LAS VEGAS -- CES 2017 -- Global spending on consumer technology will drop 2% to $929 billion in 2017, following a fall of 1% in 2016, according to the Consumer Technology Association (CTA).
Steve Koenig, senior director of market research at the CTA, unveiled highlights from the group's Consumer Technology Extended Forecasts 2015-2020 report during a presentation at CES here last week. Unit sales and revenues were both forecast to be flat or slightly declining for most categories. Koenig listed the key drivers for sluggishness in the sector:
The strong dollar makes US products more expensive for other currencies, especially since growth is moderating in China and the Euro and Yen are comparatively weak.
Product volumes are flat or down in key categories, such as smartphones, PCs and TVs. In fact, even tablet sales are projected to fall 10% in 2017.
Retail prices are also trending lower in key categories: Smartphones will fall 3%, TVs 5% and Laptops 1%.
There are significant economic uncertainties facing the global market, including the Trump presidency, Russia, Brexit and oil prices.
As a result, Koenig anticipates that unit sales of consumer technology will stay at approximately the same level as this year, at 6.2 billion units worldwide. Asian markets, particularly the emerging economies of China and India, will be the largest markets for consumer technology products.
In terms of products, 81% of total consumer technology revenue will come from the "Magnificent Seven:" laptops, desktops, smartphones, digital cameras, TVs, tablets and wearables.
Global handset volumes will remain flat compared with last year, at 1.8 billion units. But the share of smartphones will increase even further, now accounting for more than three out of every four mobile phones sold. Smartphones and tablets will account for more than half of all device revenue in 2017.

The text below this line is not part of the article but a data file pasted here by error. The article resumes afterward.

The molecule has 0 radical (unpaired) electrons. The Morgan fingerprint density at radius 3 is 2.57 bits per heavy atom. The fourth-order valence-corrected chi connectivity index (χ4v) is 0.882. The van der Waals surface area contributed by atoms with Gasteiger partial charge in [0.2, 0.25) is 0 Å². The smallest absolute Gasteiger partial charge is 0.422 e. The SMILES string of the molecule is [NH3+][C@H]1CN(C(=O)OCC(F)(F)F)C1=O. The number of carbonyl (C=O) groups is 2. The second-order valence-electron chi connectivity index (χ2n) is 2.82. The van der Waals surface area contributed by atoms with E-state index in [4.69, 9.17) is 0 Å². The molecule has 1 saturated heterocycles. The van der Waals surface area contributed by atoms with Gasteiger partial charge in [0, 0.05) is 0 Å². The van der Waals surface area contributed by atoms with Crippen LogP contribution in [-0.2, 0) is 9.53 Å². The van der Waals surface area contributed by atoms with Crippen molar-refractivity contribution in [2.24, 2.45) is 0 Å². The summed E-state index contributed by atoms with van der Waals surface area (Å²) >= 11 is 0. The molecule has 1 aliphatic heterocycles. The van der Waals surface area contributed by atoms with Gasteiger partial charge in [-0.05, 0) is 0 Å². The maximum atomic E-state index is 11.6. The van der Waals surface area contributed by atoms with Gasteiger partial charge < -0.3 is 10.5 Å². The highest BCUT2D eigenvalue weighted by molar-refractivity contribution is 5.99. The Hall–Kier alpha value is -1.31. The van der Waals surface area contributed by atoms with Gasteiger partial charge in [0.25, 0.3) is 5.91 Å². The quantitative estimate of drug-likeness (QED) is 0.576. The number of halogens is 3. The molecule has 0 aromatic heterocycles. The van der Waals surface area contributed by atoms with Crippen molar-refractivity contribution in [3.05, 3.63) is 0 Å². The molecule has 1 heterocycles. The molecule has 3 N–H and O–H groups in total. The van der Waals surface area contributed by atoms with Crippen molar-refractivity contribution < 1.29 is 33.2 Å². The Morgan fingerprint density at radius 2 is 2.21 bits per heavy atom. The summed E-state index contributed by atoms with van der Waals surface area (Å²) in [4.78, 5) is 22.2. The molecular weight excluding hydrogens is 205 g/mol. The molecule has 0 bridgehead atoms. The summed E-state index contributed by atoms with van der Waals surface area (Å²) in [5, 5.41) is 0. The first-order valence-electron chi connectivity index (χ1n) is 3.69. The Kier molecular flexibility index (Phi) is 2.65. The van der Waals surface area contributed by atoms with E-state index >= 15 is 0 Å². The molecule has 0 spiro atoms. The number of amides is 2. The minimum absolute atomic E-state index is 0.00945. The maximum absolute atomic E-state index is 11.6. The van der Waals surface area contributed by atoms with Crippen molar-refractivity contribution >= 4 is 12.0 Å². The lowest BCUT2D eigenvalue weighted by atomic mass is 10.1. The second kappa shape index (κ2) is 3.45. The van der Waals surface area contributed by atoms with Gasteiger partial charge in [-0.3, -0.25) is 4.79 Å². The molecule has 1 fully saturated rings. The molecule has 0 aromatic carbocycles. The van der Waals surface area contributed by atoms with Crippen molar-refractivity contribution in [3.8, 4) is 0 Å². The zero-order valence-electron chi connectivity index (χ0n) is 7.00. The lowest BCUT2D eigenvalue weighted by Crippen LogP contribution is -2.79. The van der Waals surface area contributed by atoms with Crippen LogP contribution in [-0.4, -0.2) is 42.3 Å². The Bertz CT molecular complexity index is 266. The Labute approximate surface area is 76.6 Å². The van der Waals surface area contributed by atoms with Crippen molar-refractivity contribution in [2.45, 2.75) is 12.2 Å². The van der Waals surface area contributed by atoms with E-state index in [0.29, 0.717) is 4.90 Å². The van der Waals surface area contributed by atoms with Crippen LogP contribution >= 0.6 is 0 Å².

Tablet volumes, however, are trending lower and so are PC volumes (both desktop and laptop) though less markedly. TV volumes are up, but only 1% and are almost entirely LCD units at the moment. OLEDs are still seen very much as an emerging category.
However, sales of Ultra HD TVs are ramping up sharply, with 81.9 million units expected to sell through in 2017, compared with 52.7 million in 2016.
Koenig also compared video viewing patterns across multiple devices, finding they have shifted in the past four years. The TV and desktop computer have been the big losers, with increased video viewing on laptops, tablets and smartphones in 2016.
The brightest category in the sector is wearables, with unit sales up 50% over 2016, to 184 million. The categories tracked include wrist sport computers, smartwatches and health/fitness trackers, among others. Koenig picked western Europe and China as key markets to watch in 2017, as they gain on the US market's early wearables lead.
Overall, growth is expected in emerging Asian markets in 2017, as well as central and eastern Europe. Expectations for North America, especially the US, have been revised upward but Canada and Mexico are expected to face some macroeconomic challenges. Western Europe will likely be sluggish and Koenig expressed concerns about growth in other regions as well.
Overall, it seems that the sector remains stable, but searching for the next great product that will ignite sales.
The CTA's forecasts are based on data from Gfk's retail consumer electronics sales tracking at more than 340,000 retail stores in 80 countries, coupled with US shipment data for dozens of CE categories on a monthly basis.
— Aditya Kishore, Practice Leader, Video Transformation, Telco Transformation